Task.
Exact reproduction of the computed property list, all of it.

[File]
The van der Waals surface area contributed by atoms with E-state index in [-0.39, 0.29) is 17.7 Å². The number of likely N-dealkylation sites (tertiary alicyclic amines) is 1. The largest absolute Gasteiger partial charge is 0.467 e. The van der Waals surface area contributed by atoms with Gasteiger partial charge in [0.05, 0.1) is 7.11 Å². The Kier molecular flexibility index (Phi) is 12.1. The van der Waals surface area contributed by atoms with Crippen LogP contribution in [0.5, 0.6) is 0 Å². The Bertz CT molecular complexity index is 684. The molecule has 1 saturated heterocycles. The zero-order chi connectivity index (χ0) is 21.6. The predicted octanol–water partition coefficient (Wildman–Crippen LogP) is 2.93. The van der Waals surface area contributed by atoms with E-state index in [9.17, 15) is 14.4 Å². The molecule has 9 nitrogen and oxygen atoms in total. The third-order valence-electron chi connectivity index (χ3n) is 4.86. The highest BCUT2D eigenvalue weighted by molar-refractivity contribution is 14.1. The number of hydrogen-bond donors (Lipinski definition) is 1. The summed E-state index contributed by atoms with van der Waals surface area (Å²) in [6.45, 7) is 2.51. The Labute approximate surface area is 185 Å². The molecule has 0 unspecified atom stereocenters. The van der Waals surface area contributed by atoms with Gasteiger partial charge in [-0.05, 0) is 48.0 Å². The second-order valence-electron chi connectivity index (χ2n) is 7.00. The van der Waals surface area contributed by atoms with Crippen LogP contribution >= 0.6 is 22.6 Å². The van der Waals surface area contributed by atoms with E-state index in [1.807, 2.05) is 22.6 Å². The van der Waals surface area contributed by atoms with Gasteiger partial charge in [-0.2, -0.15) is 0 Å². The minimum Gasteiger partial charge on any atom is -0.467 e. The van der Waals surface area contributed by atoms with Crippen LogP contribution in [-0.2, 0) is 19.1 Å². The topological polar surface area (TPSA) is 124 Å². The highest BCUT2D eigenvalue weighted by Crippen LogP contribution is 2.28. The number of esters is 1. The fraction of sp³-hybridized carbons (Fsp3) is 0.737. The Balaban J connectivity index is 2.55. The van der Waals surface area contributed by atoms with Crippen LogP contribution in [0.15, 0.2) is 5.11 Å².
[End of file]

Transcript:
The van der Waals surface area contributed by atoms with E-state index in [-0.39, 0.29) is 17.7 Å². The number of likely N-dealkylation sites (tertiary alicyclic amines) is 1. The largest absolute Gasteiger partial charge is 0.467 e. The van der Waals surface area contributed by atoms with Gasteiger partial charge in [0.05, 0.1) is 7.11 Å². The Kier molecular flexibility index (Phi) is 12.1. The van der Waals surface area contributed by atoms with Crippen LogP contribution in [0.5, 0.6) is 0 Å². The Bertz CT molecular complexity index is 684. The molecule has 1 saturated heterocycles. The zero-order chi connectivity index (χ0) is 21.6. The predicted octanol–water partition coefficient (Wildman–Crippen LogP) is 2.93. The van der Waals surface area contributed by atoms with E-state index in [9.17, 15) is 14.4 Å². The molecule has 9 nitrogen and oxygen atoms in total. The third-order valence-electron chi connectivity index (χ3n) is 4.86. The highest BCUT2D eigenvalue weighted by molar-refractivity contribution is 14.1. The number of hydrogen-bond donors (Lipinski definition) is 1. The summed E-state index contributed by atoms with van der Waals surface area (Å²) in [6.45, 7) is 2.51. The Labute approximate surface area is 185 Å². The molecule has 0 unspecified atom stereocenters. The van der Waals surface area contributed by atoms with Gasteiger partial charge in [-0.05, 0) is 48.0 Å². The second-order valence-electron chi connectivity index (χ2n) is 7.00. The van der Waals surface area contributed by atoms with Crippen LogP contribution >= 0.6 is 22.6 Å². The van der Waals surface area contributed by atoms with E-state index in [1.807, 2.05) is 22.6 Å². The van der Waals surface area contributed by atoms with Gasteiger partial charge in [-0.2, -0.15) is 0 Å². The minimum Gasteiger partial charge on any atom is -0.467 e. The van der Waals surface area contributed by atoms with Crippen LogP contribution in [-0.2, 0) is 19.1 Å². The topological polar surface area (TPSA) is 124 Å². The highest BCUT2D eigenvalue weighted by Crippen LogP contribution is 2.28. The number of esters is 1. The fraction of sp³-hybridized carbons (Fsp3) is 0.737. The Balaban J connectivity index is 2.55. The van der Waals surface area contributed by atoms with Crippen LogP contribution in [0.15, 0.2) is 5.11 Å².